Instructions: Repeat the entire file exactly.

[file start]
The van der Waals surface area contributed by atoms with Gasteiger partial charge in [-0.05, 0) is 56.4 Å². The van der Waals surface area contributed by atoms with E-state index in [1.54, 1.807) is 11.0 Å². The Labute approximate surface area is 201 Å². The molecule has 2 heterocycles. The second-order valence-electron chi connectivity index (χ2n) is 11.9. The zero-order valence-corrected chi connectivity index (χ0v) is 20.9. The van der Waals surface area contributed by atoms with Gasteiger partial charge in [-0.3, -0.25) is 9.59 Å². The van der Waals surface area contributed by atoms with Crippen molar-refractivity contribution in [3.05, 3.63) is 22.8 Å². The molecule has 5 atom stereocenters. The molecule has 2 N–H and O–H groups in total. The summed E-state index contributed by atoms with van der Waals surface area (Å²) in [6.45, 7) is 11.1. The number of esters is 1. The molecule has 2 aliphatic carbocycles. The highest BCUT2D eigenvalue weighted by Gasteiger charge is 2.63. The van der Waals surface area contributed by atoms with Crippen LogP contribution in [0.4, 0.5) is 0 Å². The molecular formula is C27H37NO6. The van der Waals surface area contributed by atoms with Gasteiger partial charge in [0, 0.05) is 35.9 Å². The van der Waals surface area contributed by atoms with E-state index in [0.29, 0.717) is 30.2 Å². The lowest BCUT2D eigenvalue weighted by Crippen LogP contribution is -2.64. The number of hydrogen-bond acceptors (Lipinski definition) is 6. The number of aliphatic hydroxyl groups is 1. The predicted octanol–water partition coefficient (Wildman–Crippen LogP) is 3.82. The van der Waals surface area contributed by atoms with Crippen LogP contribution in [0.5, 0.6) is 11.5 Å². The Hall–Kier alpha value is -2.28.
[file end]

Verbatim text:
The van der Waals surface area contributed by atoms with Gasteiger partial charge in [-0.05, 0) is 56.4 Å². The van der Waals surface area contributed by atoms with E-state index in [1.54, 1.807) is 11.0 Å². The Labute approximate surface area is 201 Å². The molecule has 2 heterocycles. The second-order valence-electron chi connectivity index (χ2n) is 11.9. The zero-order valence-corrected chi connectivity index (χ0v) is 20.9. The van der Waals surface area contributed by atoms with Gasteiger partial charge in [-0.3, -0.25) is 9.59 Å². The van der Waals surface area contributed by atoms with Crippen molar-refractivity contribution in [3.05, 3.63) is 22.8 Å². The molecule has 5 atom stereocenters. The molecule has 2 N–H and O–H groups in total. The summed E-state index contributed by atoms with van der Waals surface area (Å²) in [6.45, 7) is 11.1. The number of esters is 1. The molecule has 2 aliphatic carbocycles. The highest BCUT2D eigenvalue weighted by Gasteiger charge is 2.63. The van der Waals surface area contributed by atoms with Crippen LogP contribution in [0.4, 0.5) is 0 Å². The molecular formula is C27H37NO6. The van der Waals surface area contributed by atoms with Gasteiger partial charge in [0, 0.05) is 35.9 Å². The van der Waals surface area contributed by atoms with E-state index in [0.29, 0.717) is 30.2 Å². The lowest BCUT2D eigenvalue weighted by Crippen LogP contribution is -2.64. The number of hydrogen-bond acceptors (Lipinski definition) is 6. The number of aliphatic hydroxyl groups is 1. The predicted octanol–water partition coefficient (Wildman–Crippen LogP) is 3.82. The van der Waals surface area contributed by atoms with Crippen LogP contribution in [0.5, 0.6) is 11.5 Å². The Hall–Kier alpha value is -2.28.